Bill of Quantities and Cost Estimation

Bill of Quantities (BOQ) and Cost Estimation

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$100/trade additional 5,000 Sq.Ft. Area upto 50,000 Sq. Ft. 8 days turnaround 
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Using a BOQ - Bill of Quantities

Tendering is an important step in construction projects, since it allows the comparison of several offers under equal terms. Hiring the first contractor who submits an offer may be tempting when a project has a tight deadline. However, consulting engineers do not recommend this, since other options may offer a better quality or a lower price. During the tendering process, project owners issue a Bill of Quantities (BOQ) to the bidding contractors. The BOQ is a document that breaks down the project scope by work items and quantities, ensuring that all contractors quote the same amounts of work.

The BOQ continues to be useful when all contractors have submitted their offers and a winner has been chosen. The BOQ is useful as a tracking tool during the construction process, and it can be combined with the project schedule for cost planning:

  • When creating a progress report, the completed work can be input as partial quantities in the BOQ spreadsheet.
  • Since there is already a unit price for each item, the spreadsheet will automatically calculate the monetary value of the completed work.
  • By comparing each report with the previous one, the contractor can calculate interim payments.
  • If the contract terms include an advance payment and a quality retainage, they are normally deducted as percentages from each interim payment. For example, if the advance payment was 10% and the retainage is 5%, there is a 15% deduction from every interim payment.

At the end of the project, the BOQ can be filled with the actual work quantities to check discrepancies with the original quantities. This results in additional payment for the contractor if the actual work is more than planned, but the contractor may also owe money to the owner for items where the actual work was less. Consider that some contract types do not allow this; in fixed-price contracts  or construction management at risk, for example, the construction firm assumes any additional expenses while keeping the savings achieved.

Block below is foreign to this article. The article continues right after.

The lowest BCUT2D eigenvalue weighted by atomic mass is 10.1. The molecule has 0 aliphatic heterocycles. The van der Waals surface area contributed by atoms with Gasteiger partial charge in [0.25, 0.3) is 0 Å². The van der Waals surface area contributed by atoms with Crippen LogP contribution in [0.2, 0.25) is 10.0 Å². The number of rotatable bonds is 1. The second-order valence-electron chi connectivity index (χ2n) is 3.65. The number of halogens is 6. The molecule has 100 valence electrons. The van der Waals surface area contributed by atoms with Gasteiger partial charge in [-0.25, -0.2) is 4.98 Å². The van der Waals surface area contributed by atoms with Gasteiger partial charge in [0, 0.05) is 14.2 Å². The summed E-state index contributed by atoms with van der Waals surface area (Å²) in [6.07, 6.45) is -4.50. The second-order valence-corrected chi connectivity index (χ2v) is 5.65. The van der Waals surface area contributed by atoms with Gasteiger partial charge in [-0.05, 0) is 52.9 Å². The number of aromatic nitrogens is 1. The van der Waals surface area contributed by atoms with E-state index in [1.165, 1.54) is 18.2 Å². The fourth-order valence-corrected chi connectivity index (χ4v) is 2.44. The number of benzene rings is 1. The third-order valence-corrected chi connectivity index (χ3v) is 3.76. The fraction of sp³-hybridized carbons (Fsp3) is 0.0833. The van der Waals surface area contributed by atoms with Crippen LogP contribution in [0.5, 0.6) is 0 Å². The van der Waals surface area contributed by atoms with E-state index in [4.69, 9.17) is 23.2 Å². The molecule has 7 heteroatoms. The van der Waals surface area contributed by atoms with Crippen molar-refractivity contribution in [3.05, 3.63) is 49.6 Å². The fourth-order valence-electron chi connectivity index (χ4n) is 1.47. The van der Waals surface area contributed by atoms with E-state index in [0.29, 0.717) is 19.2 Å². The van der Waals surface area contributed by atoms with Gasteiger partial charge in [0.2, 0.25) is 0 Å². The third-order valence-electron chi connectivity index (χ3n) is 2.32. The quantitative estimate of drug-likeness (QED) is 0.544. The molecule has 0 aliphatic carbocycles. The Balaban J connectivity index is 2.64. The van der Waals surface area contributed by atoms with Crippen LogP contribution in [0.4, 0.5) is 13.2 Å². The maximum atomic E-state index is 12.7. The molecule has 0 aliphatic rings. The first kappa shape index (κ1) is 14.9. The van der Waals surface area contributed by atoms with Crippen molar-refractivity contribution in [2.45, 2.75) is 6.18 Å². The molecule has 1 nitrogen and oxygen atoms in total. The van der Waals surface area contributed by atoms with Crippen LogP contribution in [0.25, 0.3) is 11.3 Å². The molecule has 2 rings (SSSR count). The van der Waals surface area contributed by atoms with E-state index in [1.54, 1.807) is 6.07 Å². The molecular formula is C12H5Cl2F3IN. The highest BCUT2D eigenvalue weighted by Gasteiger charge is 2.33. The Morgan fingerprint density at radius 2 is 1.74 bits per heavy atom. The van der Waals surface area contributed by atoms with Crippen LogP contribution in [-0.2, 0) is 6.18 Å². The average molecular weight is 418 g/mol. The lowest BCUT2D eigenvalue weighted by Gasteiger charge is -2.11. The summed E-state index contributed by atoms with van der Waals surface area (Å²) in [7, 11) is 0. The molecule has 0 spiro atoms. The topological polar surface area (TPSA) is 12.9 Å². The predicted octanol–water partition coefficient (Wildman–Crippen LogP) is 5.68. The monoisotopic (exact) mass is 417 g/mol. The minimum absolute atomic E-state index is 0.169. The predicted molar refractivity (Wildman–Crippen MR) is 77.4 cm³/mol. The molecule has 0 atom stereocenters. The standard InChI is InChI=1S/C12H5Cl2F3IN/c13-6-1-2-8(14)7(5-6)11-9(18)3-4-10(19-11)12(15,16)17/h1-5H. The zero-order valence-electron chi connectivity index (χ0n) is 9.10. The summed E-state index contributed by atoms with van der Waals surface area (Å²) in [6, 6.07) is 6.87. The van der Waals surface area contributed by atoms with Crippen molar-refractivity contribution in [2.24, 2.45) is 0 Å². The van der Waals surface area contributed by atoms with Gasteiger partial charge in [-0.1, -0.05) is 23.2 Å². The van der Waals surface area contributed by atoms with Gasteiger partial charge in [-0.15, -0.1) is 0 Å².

Who Prepares the BOQ in a Construction Project?

The Bill of Quantities is normally prepared by a cost consultant or quantity surveyor, a role that is often assumed by the engineering firm in charge of design. This way, the scope and quantity of work are determined by a neutral party, and bidding contractors compete under equal conditions. Large companies with an internal engineering staff often create their own BOQs.

The design firm and the cost consultant can be different companies, but delegating both tasks to the same engineering firm is more efficient. When two separate companies are involved, the cost consultant must first get familiarized with the project documents, requiring more coordination and communication.

What Does a BOQ Include?

The document format of a BOQ can change from project to project, but it will generally include an itemized list of the work required: architectural, structural, mechanical, electrical, communications, plumbing, fire protection, etc. The BOQ also includes the following information:

  • The quantity of work for each list item and the measurement unit. For example, a painting task may be specified for an area of 200 square feet. When measurement units are impractical, work quantities are described as global tasks (e.g. general cleaning) or based on the number of items installed (e.g. 100 LED lamps).
  • The unit price of each item, which is calculated by each of the bidding contractors. The unit price must consider all costs involved: materials, labor, equipment, overhead and the contractor’s profit.
  • The total price of each list item, which is calculated by multiplying the amount of work and the unit price.

As previously mentioned, the list items in a BOQ are classified by areas like HVAC installations and fire protection systems. All items in each category are added into subtotal prices, and these are added to get the total price of the project. The main advantage of the BOQ is itemizing materials and labor, making these costs easier to manage. Quoting a project without work items is confusing, especially when large amounts of materials are involved.

The BOQ should use a clear language when describing each work item, since the document is also read by professionals from non-technical fields. If additional information is needed for one of the line items in the BOQ, the construction drawings and technical specifications are available for reference. In other words, there is no need to include all the technical information about each line item in the BOQ.

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Advantages of Using a BOQ in Construction Projects

Using a BOQ is a standard practice in construction projects, since it brings many advantages during the tendering process: 

  • Simplicity: A BOQ standardizes the offers of bidding contractors, making them easier to analyze and compare. Offers with different items for the same project are much more difficult to compare.